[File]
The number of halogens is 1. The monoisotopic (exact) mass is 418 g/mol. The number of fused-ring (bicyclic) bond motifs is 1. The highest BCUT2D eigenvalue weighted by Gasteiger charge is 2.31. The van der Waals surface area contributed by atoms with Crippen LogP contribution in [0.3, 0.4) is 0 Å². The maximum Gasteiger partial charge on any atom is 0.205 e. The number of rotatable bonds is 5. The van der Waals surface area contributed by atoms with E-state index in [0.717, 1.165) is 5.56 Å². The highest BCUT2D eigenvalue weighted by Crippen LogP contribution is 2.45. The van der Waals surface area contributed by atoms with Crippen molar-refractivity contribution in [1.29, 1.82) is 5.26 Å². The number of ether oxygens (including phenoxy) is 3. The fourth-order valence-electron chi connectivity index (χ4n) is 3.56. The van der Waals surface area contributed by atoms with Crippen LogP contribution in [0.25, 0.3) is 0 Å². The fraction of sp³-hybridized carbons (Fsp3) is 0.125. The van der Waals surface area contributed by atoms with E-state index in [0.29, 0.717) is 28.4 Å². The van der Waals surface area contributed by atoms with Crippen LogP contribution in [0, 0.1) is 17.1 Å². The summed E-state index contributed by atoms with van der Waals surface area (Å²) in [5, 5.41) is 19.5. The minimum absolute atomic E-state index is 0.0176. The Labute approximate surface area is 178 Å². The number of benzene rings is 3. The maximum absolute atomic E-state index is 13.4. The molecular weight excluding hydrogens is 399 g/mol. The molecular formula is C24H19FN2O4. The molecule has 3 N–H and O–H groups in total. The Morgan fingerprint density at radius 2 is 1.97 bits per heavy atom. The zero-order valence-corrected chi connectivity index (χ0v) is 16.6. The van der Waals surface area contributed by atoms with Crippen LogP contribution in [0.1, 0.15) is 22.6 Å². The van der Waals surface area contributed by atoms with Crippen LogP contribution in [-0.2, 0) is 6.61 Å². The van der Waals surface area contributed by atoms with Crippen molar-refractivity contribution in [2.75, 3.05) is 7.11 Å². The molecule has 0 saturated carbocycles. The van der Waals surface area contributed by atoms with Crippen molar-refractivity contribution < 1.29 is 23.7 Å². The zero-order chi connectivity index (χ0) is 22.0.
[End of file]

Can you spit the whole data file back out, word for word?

The number of halogens is 1. The monoisotopic (exact) mass is 418 g/mol. The number of fused-ring (bicyclic) bond motifs is 1. The highest BCUT2D eigenvalue weighted by Gasteiger charge is 2.31. The van der Waals surface area contributed by atoms with Crippen LogP contribution in [0.3, 0.4) is 0 Å². The maximum Gasteiger partial charge on any atom is 0.205 e. The number of rotatable bonds is 5. The van der Waals surface area contributed by atoms with E-state index in [0.717, 1.165) is 5.56 Å². The highest BCUT2D eigenvalue weighted by Crippen LogP contribution is 2.45. The van der Waals surface area contributed by atoms with Crippen molar-refractivity contribution in [1.29, 1.82) is 5.26 Å². The number of ether oxygens (including phenoxy) is 3. The fourth-order valence-electron chi connectivity index (χ4n) is 3.56. The van der Waals surface area contributed by atoms with Crippen LogP contribution in [0.25, 0.3) is 0 Å². The fraction of sp³-hybridized carbons (Fsp3) is 0.125. The van der Waals surface area contributed by atoms with E-state index in [0.29, 0.717) is 28.4 Å². The van der Waals surface area contributed by atoms with Crippen LogP contribution in [0, 0.1) is 17.1 Å². The summed E-state index contributed by atoms with van der Waals surface area (Å²) in [5, 5.41) is 19.5. The minimum absolute atomic E-state index is 0.0176. The Labute approximate surface area is 178 Å². The number of benzene rings is 3. The maximum absolute atomic E-state index is 13.4. The molecular weight excluding hydrogens is 399 g/mol. The molecular formula is C24H19FN2O4. The molecule has 3 N–H and O–H groups in total. The Morgan fingerprint density at radius 2 is 1.97 bits per heavy atom. The zero-order valence-corrected chi connectivity index (χ0v) is 16.6. The van der Waals surface area contributed by atoms with Crippen LogP contribution in [0.1, 0.15) is 22.6 Å². The van der Waals surface area contributed by atoms with Crippen LogP contribution in [-0.2, 0) is 6.61 Å². The van der Waals surface area contributed by atoms with Crippen molar-refractivity contribution in [2.75, 3.05) is 7.11 Å². The molecule has 0 saturated carbocycles. The van der Waals surface area contributed by atoms with Crippen molar-refractivity contribution < 1.29 is 23.7 Å². The zero-order chi connectivity index (χ0) is 22.0.